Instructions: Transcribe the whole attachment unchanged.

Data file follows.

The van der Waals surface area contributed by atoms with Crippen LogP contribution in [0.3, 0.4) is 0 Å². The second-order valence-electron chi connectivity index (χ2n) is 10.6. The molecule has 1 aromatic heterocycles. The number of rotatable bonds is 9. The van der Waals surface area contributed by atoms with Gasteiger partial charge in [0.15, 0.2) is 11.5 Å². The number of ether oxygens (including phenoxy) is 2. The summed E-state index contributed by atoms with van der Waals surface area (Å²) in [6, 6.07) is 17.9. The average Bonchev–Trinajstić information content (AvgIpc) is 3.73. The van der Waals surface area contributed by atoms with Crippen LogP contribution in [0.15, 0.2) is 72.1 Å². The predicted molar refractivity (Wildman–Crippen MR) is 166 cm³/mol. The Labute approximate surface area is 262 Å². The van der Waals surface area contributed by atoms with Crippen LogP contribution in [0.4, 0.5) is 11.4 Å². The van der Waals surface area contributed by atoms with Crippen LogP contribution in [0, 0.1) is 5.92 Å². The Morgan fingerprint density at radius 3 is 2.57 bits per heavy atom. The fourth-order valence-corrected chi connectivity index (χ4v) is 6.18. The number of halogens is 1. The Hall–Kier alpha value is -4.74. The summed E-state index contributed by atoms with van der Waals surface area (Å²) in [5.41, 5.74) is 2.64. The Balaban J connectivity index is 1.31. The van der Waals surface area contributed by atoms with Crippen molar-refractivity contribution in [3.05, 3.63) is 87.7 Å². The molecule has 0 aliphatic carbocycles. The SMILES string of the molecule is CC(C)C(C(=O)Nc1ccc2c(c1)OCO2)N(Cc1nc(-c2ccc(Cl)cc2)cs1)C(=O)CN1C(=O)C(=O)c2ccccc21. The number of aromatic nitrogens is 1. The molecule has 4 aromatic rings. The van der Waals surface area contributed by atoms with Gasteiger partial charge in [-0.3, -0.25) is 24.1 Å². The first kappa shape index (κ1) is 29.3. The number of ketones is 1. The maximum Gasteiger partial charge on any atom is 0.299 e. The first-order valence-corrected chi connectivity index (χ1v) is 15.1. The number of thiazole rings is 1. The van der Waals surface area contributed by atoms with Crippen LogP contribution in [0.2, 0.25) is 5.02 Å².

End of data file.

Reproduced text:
The van der Waals surface area contributed by atoms with Crippen LogP contribution in [0.3, 0.4) is 0 Å². The second-order valence-electron chi connectivity index (χ2n) is 10.6. The molecule has 1 aromatic heterocycles. The number of rotatable bonds is 9. The van der Waals surface area contributed by atoms with Gasteiger partial charge in [0.15, 0.2) is 11.5 Å². The number of ether oxygens (including phenoxy) is 2. The summed E-state index contributed by atoms with van der Waals surface area (Å²) in [6, 6.07) is 17.9. The average Bonchev–Trinajstić information content (AvgIpc) is 3.73. The van der Waals surface area contributed by atoms with Crippen LogP contribution in [0.15, 0.2) is 72.1 Å². The predicted molar refractivity (Wildman–Crippen MR) is 166 cm³/mol. The Labute approximate surface area is 262 Å². The van der Waals surface area contributed by atoms with Crippen LogP contribution in [0.4, 0.5) is 11.4 Å². The van der Waals surface area contributed by atoms with Crippen LogP contribution in [0, 0.1) is 5.92 Å². The Morgan fingerprint density at radius 3 is 2.57 bits per heavy atom. The fourth-order valence-corrected chi connectivity index (χ4v) is 6.18. The number of halogens is 1. The Hall–Kier alpha value is -4.74. The summed E-state index contributed by atoms with van der Waals surface area (Å²) in [5.41, 5.74) is 2.64. The Balaban J connectivity index is 1.31. The van der Waals surface area contributed by atoms with Crippen molar-refractivity contribution in [3.05, 3.63) is 87.7 Å². The molecule has 0 aliphatic carbocycles. The SMILES string of the molecule is CC(C)C(C(=O)Nc1ccc2c(c1)OCO2)N(Cc1nc(-c2ccc(Cl)cc2)cs1)C(=O)CN1C(=O)C(=O)c2ccccc21. The number of aromatic nitrogens is 1. The molecule has 4 aromatic rings. The van der Waals surface area contributed by atoms with Gasteiger partial charge in [-0.3, -0.25) is 24.1 Å². The first kappa shape index (κ1) is 29.3. The number of ketones is 1. The maximum Gasteiger partial charge on any atom is 0.299 e. The first-order valence-corrected chi connectivity index (χ1v) is 15.1. The number of thiazole rings is 1. The van der Waals surface area contributed by atoms with Crippen LogP contribution in [0.2, 0.25) is 5.02 Å².